So the dialogue changes because his awareness has changed. Now, if he doesn’t do that, she might choose to do that. Wow. Honey, as you say that, the first offensive example, I can see, or I can see that there’s a part of me that feels really agitated because I’ve always felt overwhelmed when it comes to dinner. And I have compassion toward you and this part of you that is really hungry right now. What are we going to do about dinner? Let’s come up with a solution, right? 

So it changes the discourse in the conflict to incorporate the aspects of self for each other in a way that the protectors feel heard and seen, right? That helps to lower the tension within. So that’s all kind of phase one, and just a high level example.

Phase two, therapeutically, we want to unburden the exiles that are being protected. So we create relationships with parts, we can do this either individually, or in a couple setting together, which increases awareness for either partner, and we unburden the exile. We find the story of origin, and then psychologically, we go back and we allow self to help unburden the exile. And it basically says, if I were there for you, how would I support you? I will always be here for you. And then we invite the protector to unburden because now the protector doesn’t need to protect the exile anymore because the exile isn’t carrying a burden.

And then we unburden the protector. So now when, in a similar circumstance, the husband comes home and he’s like, whoa, I am so hungry. Where’s dinner? And she says, that is such a good question. And she’s not even phased. Why? Because she doesn’t carry the burden or the wound right, according to Sue Johnson.  

Or if he is still wounded and I’m not trying to pathologize the human condition, but let’s say he’s still working on his stuff and he comes and just. Where’s dinner, right? Actually, let me back up. He approaches it kindly. She responds defensively. Well, go make it yourself. And he says, honey, you know what? I love you. I can totally see how this is stressful for you. How can I support you? Right? Why is he able to do that? Not because he’s not just aware of his parts of protectors, but his parts don’t carry the psychological burden that he may have carried for years. So he doesn’t react in the same way. He responds from self instead of responding from parts.

Amanda: Oh, I love that so much. Okay. So I want to move this. I mean, we’ve kind of talked about it a little bit, but I want to move this into the sexual realm because I think this could be really, really helpful in a sexual realm.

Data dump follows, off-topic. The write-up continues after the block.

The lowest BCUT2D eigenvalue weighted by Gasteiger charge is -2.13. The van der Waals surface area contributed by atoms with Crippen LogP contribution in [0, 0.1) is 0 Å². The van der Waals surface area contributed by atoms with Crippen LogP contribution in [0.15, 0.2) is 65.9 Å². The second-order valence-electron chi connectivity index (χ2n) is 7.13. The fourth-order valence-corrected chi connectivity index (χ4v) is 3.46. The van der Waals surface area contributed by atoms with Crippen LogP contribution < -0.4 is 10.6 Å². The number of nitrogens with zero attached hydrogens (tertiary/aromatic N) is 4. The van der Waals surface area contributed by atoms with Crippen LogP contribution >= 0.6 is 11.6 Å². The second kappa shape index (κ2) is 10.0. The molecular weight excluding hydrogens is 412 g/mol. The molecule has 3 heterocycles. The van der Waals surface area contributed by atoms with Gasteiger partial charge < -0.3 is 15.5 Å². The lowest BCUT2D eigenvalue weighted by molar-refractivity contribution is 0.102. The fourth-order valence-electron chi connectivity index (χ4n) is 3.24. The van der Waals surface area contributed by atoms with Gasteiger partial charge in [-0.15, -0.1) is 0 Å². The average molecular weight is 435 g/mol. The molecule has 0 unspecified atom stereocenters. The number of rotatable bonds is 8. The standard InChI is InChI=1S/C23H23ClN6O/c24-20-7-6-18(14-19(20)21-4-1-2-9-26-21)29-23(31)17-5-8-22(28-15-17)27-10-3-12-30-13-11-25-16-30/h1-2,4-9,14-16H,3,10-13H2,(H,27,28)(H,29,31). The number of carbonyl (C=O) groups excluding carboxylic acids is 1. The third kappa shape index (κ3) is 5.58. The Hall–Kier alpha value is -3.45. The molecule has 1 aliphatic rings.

So can we maybe think of a dialogue, a dynamic that happens typically between husband, wife, let’s say higher desire husband, lower desire wife, desire dynamics are different.  What could this possibly look like?

Jeff: Yeah. Such a good example. So in relationships where there’s a libido differential or a difference in desire, which changes, and this is common, the IFS approach would be to create,  again, to create an understanding of how does one’s protectors respond to that libido differential.

So let’s make, just to make this fun, let’s make her the high libido partner and he is the low libido partner. 

Amanda: Oh yeah, that would be fun.  

Jeff: No, it’s fun because this does happen. In fact, we think that men generally are more sexual, but the reality is that it’s kind of common that all genders experience this, a varying degree of libido.

So she’s the high libido partner and she creates, um, a bid for intimacy and he responds, I don’t, I don’t want to, I’m not even in the mood. Right. 

Well, how does that land on her?  Does she respond with hopelessness? Does she respond through some defensive thing like blaming him? Well, if you would just stop playing computer games all the time, maybe you’d be interested in sex more. Right. Yeah. It could be anything.

Amanda: It could be, he just doesn’t find me attractive. Right. She goes internal that way. That one’s a big one.

Jeff: Let’s go with that one. Okay. Her internal dialogue is, well, I’m just not pretty enough. I used to be, we used to have sex all the time and now we don’t, I guess I’m less than attractive or I’ve had a couple of kids and my body’s changed. Right? Shame. 

So if he’s able to understand her protectors, however, that internal dialogue shows up in their relationship. He might say something like, honey, it seems as if, well, let me back up, honey,  I can understand how you must feel right now. And I’m imagining that my not wanting to play right now probably brings up a lot of concern or thought for you. I’m really curious. Can you tell me what’s happening for you? 

Right? So he opened some empathy toward not toward her although it is toward her, it’s toward the protector. Which is a part of her. And he holds space for the protector instead of trying to, he doesn’t try to fix her. He doesn’t try to do anything other than to listen with empathy toward the protector.